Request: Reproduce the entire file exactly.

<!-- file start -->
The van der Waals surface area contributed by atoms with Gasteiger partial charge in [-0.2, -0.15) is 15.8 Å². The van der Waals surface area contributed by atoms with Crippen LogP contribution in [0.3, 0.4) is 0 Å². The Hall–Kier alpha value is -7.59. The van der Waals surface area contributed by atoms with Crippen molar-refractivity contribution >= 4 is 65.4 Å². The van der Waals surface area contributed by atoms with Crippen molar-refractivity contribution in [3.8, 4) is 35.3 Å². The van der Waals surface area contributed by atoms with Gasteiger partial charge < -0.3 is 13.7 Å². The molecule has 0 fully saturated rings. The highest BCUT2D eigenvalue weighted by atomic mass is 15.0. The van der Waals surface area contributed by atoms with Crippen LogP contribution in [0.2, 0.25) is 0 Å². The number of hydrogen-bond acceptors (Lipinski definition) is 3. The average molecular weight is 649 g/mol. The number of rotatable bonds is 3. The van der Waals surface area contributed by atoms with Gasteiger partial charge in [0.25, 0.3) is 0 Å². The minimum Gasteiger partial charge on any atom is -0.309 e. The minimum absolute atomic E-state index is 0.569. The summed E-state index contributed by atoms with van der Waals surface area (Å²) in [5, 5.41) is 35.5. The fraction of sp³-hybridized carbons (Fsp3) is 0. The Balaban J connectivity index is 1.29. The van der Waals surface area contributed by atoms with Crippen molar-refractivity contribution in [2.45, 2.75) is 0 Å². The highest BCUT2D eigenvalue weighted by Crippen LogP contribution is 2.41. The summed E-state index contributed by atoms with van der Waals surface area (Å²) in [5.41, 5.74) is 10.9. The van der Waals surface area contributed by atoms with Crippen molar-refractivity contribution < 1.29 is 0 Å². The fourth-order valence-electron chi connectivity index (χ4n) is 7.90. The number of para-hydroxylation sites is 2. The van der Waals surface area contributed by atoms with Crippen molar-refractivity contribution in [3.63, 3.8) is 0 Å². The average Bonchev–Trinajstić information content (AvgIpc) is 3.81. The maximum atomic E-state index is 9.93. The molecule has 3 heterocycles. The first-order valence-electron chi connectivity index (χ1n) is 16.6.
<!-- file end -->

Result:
The van der Waals surface area contributed by atoms with Gasteiger partial charge in [-0.2, -0.15) is 15.8 Å². The van der Waals surface area contributed by atoms with Crippen LogP contribution in [0.3, 0.4) is 0 Å². The Hall–Kier alpha value is -7.59. The van der Waals surface area contributed by atoms with Crippen molar-refractivity contribution >= 4 is 65.4 Å². The van der Waals surface area contributed by atoms with Crippen molar-refractivity contribution in [3.8, 4) is 35.3 Å². The van der Waals surface area contributed by atoms with Gasteiger partial charge < -0.3 is 13.7 Å². The molecule has 0 fully saturated rings. The highest BCUT2D eigenvalue weighted by atomic mass is 15.0. The van der Waals surface area contributed by atoms with Crippen LogP contribution in [0.2, 0.25) is 0 Å². The number of hydrogen-bond acceptors (Lipinski definition) is 3. The average molecular weight is 649 g/mol. The number of rotatable bonds is 3. The van der Waals surface area contributed by atoms with Gasteiger partial charge in [0.25, 0.3) is 0 Å². The minimum Gasteiger partial charge on any atom is -0.309 e. The minimum absolute atomic E-state index is 0.569. The summed E-state index contributed by atoms with van der Waals surface area (Å²) in [5, 5.41) is 35.5. The fraction of sp³-hybridized carbons (Fsp3) is 0. The Balaban J connectivity index is 1.29. The van der Waals surface area contributed by atoms with Crippen molar-refractivity contribution in [2.45, 2.75) is 0 Å². The highest BCUT2D eigenvalue weighted by Crippen LogP contribution is 2.41. The summed E-state index contributed by atoms with van der Waals surface area (Å²) in [5.41, 5.74) is 10.9. The van der Waals surface area contributed by atoms with Crippen molar-refractivity contribution < 1.29 is 0 Å². The fourth-order valence-electron chi connectivity index (χ4n) is 7.90. The number of para-hydroxylation sites is 2. The van der Waals surface area contributed by atoms with Crippen molar-refractivity contribution in [3.63, 3.8) is 0 Å². The average Bonchev–Trinajstić information content (AvgIpc) is 3.81. The maximum atomic E-state index is 9.93. The molecule has 3 heterocycles. The first-order valence-electron chi connectivity index (χ1n) is 16.6.